Patient selection for drip and ship thrombolysis in acute ischemic stroke

Michael J. Lyerly, Karen C. Albright, Amelia K. Boehme, Reza Bavarsad Shahripour, John P. Donnelly, James T. Houston, Pawan Rawal, Niren Kapoor, Muhammad Alvi, April Sisson, Anne Alexandrov, Andrei Alexandrov

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Abstract

Objectives The drip and ship model is a method used to deliver thrombolysis to acute stroke patients in facilities lacking onsite neurology coverage. We sought to determine whether our drip and ship population differs from patients treated directly at our stroke center (direct presenters). Methods We retrospectively reviewed consecutive patients who received thrombolysis at an outside facility with subsequent transfer to our center between 2009 and 2011. Patients received thrombolysis after telephone consultation with a stroke specialist. We examined demographics, vascular risk factors, laboratory values, and stroke severity in drip and ship patients compared with direct presenters. Results Ninety-six patients were identified who received thrombolysis by drip and ship compared with 212 direct presenters. The two groups did not differ with respect to sex, ethnicity, vascular risk factors, or admission glucose. The odds ratio (OR) of arriving at our hospital as a drip and ship for someone 80 years or older was 0.31 (95% confidence interval [CI] 0.15-0.61, P < 0.001). Only 21% of drip and ship patients were black versus 38% of direct presenters (OR 0.434, 95% CI 0.25-0.76, P = 0.004). Even after stratifying by age (<80 vs ≥80), a smaller proportion of drip and ship patients were black (OR 0.44, 95% CI 0.24-0.81, P = 0.008). Furthermore, we found that fewer black patients with severe strokes arrived by drip and ship (OR 0.33, 95% CI 0.11-0.98, P = 0.0028). Conclusions Our study showed that a smaller proportion of blacks and older adults arrived at our center by the drip and ship model. This may reflect differences in how patients are selected for thrombolysis and transfer to a higher level of care.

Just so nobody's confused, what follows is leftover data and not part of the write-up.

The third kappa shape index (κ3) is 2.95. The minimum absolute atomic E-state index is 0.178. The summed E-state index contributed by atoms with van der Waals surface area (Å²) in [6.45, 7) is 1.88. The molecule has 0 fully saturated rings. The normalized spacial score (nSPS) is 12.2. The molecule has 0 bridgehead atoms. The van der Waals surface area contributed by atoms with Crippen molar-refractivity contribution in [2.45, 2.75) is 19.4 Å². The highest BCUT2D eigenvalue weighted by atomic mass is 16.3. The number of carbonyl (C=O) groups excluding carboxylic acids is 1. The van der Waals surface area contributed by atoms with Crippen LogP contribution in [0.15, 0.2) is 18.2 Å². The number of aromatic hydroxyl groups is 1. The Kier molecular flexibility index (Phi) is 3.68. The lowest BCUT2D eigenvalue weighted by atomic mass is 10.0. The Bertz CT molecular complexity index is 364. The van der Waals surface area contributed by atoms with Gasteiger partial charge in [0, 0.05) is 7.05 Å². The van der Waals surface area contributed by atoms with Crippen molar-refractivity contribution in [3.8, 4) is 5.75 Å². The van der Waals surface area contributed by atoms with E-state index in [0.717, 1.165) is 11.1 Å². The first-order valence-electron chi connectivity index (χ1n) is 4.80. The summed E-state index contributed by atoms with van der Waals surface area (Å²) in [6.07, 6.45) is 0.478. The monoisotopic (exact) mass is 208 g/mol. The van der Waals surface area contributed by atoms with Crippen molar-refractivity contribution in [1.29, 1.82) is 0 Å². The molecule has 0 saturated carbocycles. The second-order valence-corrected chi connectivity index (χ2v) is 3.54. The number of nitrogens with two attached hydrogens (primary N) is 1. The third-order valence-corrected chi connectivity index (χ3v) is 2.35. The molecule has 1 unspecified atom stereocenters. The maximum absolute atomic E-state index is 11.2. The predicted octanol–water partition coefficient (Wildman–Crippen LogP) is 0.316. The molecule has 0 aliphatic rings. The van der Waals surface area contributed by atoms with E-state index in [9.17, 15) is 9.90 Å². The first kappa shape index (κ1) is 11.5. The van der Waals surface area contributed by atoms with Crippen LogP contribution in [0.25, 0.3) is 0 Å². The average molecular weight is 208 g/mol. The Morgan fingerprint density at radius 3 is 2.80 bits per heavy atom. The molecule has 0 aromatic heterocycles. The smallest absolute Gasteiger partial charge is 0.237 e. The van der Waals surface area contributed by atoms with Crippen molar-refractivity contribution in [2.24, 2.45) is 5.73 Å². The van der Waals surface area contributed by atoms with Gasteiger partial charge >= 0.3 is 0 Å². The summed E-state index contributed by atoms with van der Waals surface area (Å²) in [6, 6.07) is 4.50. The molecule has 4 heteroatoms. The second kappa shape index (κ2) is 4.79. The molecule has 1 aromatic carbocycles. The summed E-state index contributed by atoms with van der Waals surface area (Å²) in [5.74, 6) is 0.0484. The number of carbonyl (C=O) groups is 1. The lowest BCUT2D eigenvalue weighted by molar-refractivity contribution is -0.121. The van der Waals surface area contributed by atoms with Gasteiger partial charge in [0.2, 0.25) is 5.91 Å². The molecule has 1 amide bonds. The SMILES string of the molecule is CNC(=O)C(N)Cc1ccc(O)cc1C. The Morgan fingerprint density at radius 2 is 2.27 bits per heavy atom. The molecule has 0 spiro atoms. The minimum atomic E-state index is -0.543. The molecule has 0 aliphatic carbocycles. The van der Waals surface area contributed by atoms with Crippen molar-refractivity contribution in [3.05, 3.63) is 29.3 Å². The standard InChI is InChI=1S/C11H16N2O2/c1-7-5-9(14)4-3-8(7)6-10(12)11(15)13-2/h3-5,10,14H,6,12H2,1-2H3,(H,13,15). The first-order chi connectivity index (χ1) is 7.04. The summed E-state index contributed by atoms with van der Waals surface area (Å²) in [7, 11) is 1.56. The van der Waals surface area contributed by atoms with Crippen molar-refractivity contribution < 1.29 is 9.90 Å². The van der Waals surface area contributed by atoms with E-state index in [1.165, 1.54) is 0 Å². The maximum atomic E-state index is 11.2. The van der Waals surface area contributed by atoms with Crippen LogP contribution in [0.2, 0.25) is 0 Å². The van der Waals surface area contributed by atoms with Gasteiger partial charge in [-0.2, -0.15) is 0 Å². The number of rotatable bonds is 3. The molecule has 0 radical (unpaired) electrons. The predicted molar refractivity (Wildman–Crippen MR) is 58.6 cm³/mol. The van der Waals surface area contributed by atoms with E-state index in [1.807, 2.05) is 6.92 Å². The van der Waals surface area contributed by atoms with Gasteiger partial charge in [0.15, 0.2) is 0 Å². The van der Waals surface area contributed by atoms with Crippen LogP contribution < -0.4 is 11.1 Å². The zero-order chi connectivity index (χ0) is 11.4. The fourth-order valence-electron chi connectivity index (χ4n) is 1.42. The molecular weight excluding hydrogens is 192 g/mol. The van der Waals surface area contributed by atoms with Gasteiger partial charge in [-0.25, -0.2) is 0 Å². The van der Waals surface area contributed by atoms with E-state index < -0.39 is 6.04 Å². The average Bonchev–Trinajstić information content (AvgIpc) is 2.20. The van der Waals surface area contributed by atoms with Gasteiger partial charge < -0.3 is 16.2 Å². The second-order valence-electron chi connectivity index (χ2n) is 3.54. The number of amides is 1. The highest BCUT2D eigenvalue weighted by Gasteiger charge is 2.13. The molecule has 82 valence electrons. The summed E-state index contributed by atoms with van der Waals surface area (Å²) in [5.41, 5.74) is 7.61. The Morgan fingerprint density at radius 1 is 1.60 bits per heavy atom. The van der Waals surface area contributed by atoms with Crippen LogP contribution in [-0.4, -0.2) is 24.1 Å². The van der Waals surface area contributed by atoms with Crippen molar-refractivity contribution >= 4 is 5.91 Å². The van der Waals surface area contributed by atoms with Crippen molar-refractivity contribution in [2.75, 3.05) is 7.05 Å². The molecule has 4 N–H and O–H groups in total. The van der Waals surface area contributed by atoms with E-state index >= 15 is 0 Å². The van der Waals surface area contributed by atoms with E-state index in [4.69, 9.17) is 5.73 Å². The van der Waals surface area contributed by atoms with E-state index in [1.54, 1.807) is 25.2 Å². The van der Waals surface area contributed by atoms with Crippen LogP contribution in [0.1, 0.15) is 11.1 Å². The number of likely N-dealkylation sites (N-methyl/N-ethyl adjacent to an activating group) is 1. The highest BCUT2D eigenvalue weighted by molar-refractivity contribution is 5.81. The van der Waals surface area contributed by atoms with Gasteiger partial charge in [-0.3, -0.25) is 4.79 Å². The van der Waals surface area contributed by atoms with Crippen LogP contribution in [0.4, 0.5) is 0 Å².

Original languageEnglish (US)
Pages (from-to)393-398
Number of pages6
JournalSouthern medical journal
Volume108
Issue number7
DOIs
StatePublished - Jul 4 2015

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Ships
Patient Selection
Stroke
Odds Ratio
Confidence Intervals
Neurology
Telephone
Referral and Consultation
Demography
Glucose

All Science Journal Classification (ASJC) codes

  • Medicine(all)

Cite this

Lyerly, M. J., Albright, K. C., Boehme, A. K., Shahripour, R. B., Donnelly, J. P., Houston, J. T., ... Alexandrov, A. (2015). Patient selection for drip and ship thrombolysis in acute ischemic stroke. Southern medical journal, 108(7), 393-398. https://doi.org/10.14423/SMJ.0000000000000306

Patient selection for drip and ship thrombolysis in acute ischemic stroke. / Lyerly, Michael J.; Albright, Karen C.; Boehme, Amelia K.; Shahripour, Reza Bavarsad; Donnelly, John P.; Houston, James T.; Rawal, Pawan; Kapoor, Niren; Alvi, Muhammad; Sisson, April; Alexandrov, Anne; Alexandrov, Andrei.

In: Southern medical journal, Vol. 108, No. 7, 04.07.2015, p. 393-398.

Research output: Contribution to journalArticle